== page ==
However, yet again things spiralled out of control quickly. He was unceremoniously sacked by December, with the club perilously near the bottom of the league table, and he eventually found his way to Old Trafford with Manchester United in 2016.
By this time, controversy was part of Mourinho's diet. Yet, so was success. An unconventional treble of the Community Shield, EFL Cup and Europa League followed in his first season, as Mourinho proved he still had what it took to mastermind a plan.
In fact, it was a 2-0 victory over league leaders Chelsea in April 2017 which brought that to the world. He designed a perfect strategy to neutralise Eden Hazard, and the Belgian was about as ineffective as we have ever seen. Mourinho just knew how to win games, regardless of opposition.
He led United to second in the Premier League in the 2017/18 campaign, but soon lost control of the Red Devils. Their slump in form saw him dismissed in December 2018, but even his replacement, Ole Gunnar Solskjaer, could not save things.
Mourinho's career has been full of incredible highs and shocking lows. Recent seasons have tarnished his reputation slightly but, when it comes to pure winners, they don't come better than Mourinho.
His tactics were revolutionary and inspiring, and rarely have we seen a manager who simply understands football like him. To achieve unprecedented success with a number of different sides is nothing short of extraordinary, and Mourinho certainly changed the way many fans view football.
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Number 47: Bill Nicholson: Mr Tottenham Hotspur, the First Double Winning Manager of the 20th Century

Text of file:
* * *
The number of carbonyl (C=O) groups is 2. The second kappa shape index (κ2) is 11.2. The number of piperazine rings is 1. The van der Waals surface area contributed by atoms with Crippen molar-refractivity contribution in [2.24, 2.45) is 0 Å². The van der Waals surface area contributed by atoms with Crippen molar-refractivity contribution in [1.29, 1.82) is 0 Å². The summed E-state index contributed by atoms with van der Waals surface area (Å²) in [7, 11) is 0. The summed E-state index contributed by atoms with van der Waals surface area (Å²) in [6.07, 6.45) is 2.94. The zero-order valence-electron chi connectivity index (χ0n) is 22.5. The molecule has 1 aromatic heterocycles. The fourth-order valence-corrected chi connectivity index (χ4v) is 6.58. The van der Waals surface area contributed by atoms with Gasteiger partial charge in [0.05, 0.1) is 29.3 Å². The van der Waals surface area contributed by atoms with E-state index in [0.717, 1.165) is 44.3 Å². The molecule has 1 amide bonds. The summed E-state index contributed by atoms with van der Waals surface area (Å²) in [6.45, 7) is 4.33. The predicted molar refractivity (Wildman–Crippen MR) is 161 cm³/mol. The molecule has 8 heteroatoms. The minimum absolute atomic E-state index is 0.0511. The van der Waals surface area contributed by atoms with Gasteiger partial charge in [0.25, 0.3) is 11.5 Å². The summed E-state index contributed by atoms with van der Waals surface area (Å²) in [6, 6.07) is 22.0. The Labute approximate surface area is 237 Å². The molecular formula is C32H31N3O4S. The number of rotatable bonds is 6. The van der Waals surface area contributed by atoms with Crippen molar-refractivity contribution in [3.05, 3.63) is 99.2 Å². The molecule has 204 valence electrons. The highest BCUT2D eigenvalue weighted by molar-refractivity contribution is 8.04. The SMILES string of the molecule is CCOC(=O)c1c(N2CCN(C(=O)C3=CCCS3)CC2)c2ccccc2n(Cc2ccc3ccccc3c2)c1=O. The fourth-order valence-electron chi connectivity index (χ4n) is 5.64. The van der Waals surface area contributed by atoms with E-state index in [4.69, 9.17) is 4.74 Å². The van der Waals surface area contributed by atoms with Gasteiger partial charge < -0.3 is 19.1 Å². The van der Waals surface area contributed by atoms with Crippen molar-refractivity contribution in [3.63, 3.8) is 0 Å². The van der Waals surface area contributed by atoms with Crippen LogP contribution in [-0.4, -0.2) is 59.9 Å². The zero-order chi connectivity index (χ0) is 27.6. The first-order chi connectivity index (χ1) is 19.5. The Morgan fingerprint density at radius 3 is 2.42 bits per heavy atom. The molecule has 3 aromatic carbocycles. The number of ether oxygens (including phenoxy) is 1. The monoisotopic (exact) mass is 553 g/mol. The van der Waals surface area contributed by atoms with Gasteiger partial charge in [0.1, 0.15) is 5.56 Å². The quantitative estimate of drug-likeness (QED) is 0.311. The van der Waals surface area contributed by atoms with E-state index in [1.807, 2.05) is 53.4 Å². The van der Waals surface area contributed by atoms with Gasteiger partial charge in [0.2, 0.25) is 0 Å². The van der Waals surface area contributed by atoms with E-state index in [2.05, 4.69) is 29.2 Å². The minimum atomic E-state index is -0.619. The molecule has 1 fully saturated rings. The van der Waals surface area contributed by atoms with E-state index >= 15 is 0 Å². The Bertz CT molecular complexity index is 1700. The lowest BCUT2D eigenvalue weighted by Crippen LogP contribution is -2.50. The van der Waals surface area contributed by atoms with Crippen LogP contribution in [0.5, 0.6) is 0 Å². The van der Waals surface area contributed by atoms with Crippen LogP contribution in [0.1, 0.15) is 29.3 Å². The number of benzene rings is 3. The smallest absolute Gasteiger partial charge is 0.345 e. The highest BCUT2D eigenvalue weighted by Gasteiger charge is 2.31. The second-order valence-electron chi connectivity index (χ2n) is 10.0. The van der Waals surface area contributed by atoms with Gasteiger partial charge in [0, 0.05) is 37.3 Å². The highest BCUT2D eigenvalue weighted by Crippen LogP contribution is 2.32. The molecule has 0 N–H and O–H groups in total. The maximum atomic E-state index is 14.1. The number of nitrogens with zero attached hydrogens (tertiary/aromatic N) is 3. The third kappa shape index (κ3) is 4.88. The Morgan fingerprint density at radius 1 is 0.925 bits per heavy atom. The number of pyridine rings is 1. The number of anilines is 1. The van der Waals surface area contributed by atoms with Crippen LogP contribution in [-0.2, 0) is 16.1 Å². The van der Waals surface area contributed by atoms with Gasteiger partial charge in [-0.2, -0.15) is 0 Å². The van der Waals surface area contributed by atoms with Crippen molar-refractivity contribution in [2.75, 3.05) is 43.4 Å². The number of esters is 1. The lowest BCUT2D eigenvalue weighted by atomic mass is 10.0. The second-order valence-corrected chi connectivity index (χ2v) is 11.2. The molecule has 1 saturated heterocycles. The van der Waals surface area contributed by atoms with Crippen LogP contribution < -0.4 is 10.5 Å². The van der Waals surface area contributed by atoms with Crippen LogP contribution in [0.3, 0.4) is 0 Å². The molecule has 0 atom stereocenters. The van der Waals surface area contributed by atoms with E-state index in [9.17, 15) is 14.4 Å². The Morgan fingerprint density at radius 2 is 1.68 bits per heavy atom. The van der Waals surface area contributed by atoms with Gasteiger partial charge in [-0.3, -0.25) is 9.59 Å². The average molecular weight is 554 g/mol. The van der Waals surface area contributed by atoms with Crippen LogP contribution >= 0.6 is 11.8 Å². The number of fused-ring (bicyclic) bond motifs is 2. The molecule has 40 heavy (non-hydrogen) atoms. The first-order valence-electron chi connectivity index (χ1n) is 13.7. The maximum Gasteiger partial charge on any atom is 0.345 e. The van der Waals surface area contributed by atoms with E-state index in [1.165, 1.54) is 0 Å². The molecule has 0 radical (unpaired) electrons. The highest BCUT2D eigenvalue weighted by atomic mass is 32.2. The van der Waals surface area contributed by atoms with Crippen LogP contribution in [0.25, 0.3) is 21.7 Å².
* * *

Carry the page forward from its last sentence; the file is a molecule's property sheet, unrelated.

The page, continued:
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Number 45: Sir Alf Ramsey: The Man Behind the 'Wingless Wonders' & England's Sole World Cup Triumph
Number 44: Antonio Conte: An Astute Tactician Whose Perfectionist Philosophy Reinvented the 3-5-2 Wheel
Number 43: Kenny Dalglish: The Beacon of Light in Liverpool's Darkest Hour
Number 42: Massimiliano Allegri: The Masterful Tactician Who Won Serie A Five Times in a Row
Number 41: Sir Bobby Robson: A Footballing Colossus Whose Fighting Spirit Ensured an Immortal Legacy
Number 40: Luis Aragones: Spain's Most Important Manager, the Atleti Rock and the Modern Father of Tiki-Taka
Number 39: Herbert Chapman: One of Football's Great Innovators & Mastermind Behind the 'W-M' Formation
Number 38: Carlos Alberto Parreira: The International Specialist Who Never Shied Away From a Challenge
Number 37: Franz Beckenbauer: The German Giant Whose Playing Career Overshadowed His Managerial Genius
Number 36: Viktor Maslov: Soviet Pioneer of the 4-4-2 & the Innovator of Pressing
Number 35: Rafa Benitez: The Conquerer of La Liga Who Masterminded That Comeback in Istanbul
Number 34: Zinedine Zidane: Cataloguing the Frenchman's Transition From Midfield Magician to Managerial Maestro
Number 33: Luiz Felipe Scolari: How the Enigmatic 'Big Phil' Succeeded as Much as He Failed on the Big Stage
Number 32: Jupp Heynckes: The Legendary Manager Who Masterminded 'the Greatest Bayern Side Ever'
Number 31: Vicente del Bosque: The Unluckiest Manager in the World Who Led Spain to Immortality
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Source : 90min